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The Review

The best startup advice for entrepreneurs in 2018


Three tips from tech pros who have done it all

This week marks the end of January. An innocuous time that represents the so-called ‘quit date’ for almost 80 per cent of the population who made new year’s resolutions. According to U.S. News, it’s the most popular time of the year for people to abandon their goals and to-do lists.

Of course, entrepreneurs — just like everyone else — have a hard time sticking to resolutions. Regardless of whether its boosting time management or just saving money, turning thought into reality can be tough. To help readers stick to their goals we’ve collected some common startup-related questions DMZ companies posed last year and paired them with the perfect advice from today’s top entrepreneurs.

Launch a successful new product

In today’s non-stop world, being first can sometimes feel like the most important thing in the world. However, putting out an inferior product is all it takes to tank a company’s reputation for good. In a 2017 Rolling Stone interview, Elon Musk confesses some of his past mistakes and what he’s learned over the years about what it takes to launch a successful product.

“Better to do something good and be late, than bad and be early.” @ElonMusk, CEO of @Tesla and @SpaceX

Advice: Make sure your product is significantly better than the competition. If it isn’t go back to the drawing board and make those necessary improvements. Tiny incremental upgrades won’t be enough to sway the marketplace. Consumers will usually choose a trusted and well-known brand over a new one. Figure out if your product is ready enough to go to market before wasting time on promoting it.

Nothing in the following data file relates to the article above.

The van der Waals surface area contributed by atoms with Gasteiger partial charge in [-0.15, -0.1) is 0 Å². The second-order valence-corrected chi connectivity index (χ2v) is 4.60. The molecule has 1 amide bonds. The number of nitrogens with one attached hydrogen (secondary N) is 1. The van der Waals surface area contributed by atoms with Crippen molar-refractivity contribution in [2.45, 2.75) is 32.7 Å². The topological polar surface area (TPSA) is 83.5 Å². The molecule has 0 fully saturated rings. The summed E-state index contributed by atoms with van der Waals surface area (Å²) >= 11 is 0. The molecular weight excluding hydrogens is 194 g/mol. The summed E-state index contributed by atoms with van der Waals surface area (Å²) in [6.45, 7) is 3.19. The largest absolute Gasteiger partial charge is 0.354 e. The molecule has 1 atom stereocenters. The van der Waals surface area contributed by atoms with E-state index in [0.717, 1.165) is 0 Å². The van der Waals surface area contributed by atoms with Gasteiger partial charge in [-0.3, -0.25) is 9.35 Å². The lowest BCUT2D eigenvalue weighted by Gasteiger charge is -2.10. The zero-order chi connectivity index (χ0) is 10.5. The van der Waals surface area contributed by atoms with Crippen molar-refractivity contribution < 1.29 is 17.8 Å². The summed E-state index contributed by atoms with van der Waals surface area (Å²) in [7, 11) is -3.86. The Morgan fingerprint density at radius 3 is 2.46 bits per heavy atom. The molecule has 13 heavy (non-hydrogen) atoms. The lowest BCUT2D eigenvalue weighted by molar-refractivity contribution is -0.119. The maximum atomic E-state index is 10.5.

Always test your product with industry insiders who aren’t friends or family. Sometimes friends will encourage your progress without divulging their critiques. This will only hurt you in the end.

Find the right people for your team

Hiring the right talent to grow your company, especially when you’re just starting out, is hard. Startups don’t have the extended network or expertise that older companies do at their disposal. Steve Jobs, infamous for being fired from the company he once co-founded, found a way to get around this.

“It doesn’t make sense to hire smart people and then tell them what to do; we hire smart people so they can tell us what to do.” Steve Jobs, cofounder of @Apple

Advice: Entrepreneurs should look for smart people who are passionate about their role not just the most experienced in the room. It’s these people who can help further your company’s goals and are likely to put in the extra work needed in the very beginning.

Don’t neglect potential hires because their background and education differ from what the industry expects. Hire based on their ambition, skills and openness to learning on the job. For example, one of Job’s most famous hires was Debi Coleman, a 32-year-old English Lit major from Stanford. She was hired as a controller for the Macintosh project in 1981 and later became the company’s chief financial officer.

Overcome bad press and/or industry coverage

Uber isn’t out of the gates just yet, but it could serve as the perfect case study for future companies on what not to do. The ride-hailing company has been criticized for years over everything from its surge pricing to security mishaps. And even though it still has several issues it needs to address and overcome it’s now working to overturn its image. The company’s new CEO has apologized for the company’s past behaviour and on a mission to change its public image.

“We don’t have a PR problem; We have an ‘us’ problem.” @Dkhos ‏, CEO of @Uber

Advice: When a company makes serious mistakes sometimes the best next step is to acknowledge it and start making amends. Uber did that through its public apology to London users last year. It also pledged to do better and launched a new campaign.

Address the issues that created big mistakes. Uber did this by removing its founder Travis Kalanick and implementing a new board. While firing an entire group of people may seem a little extreme, the lesson here is to make sure the problem never happens again.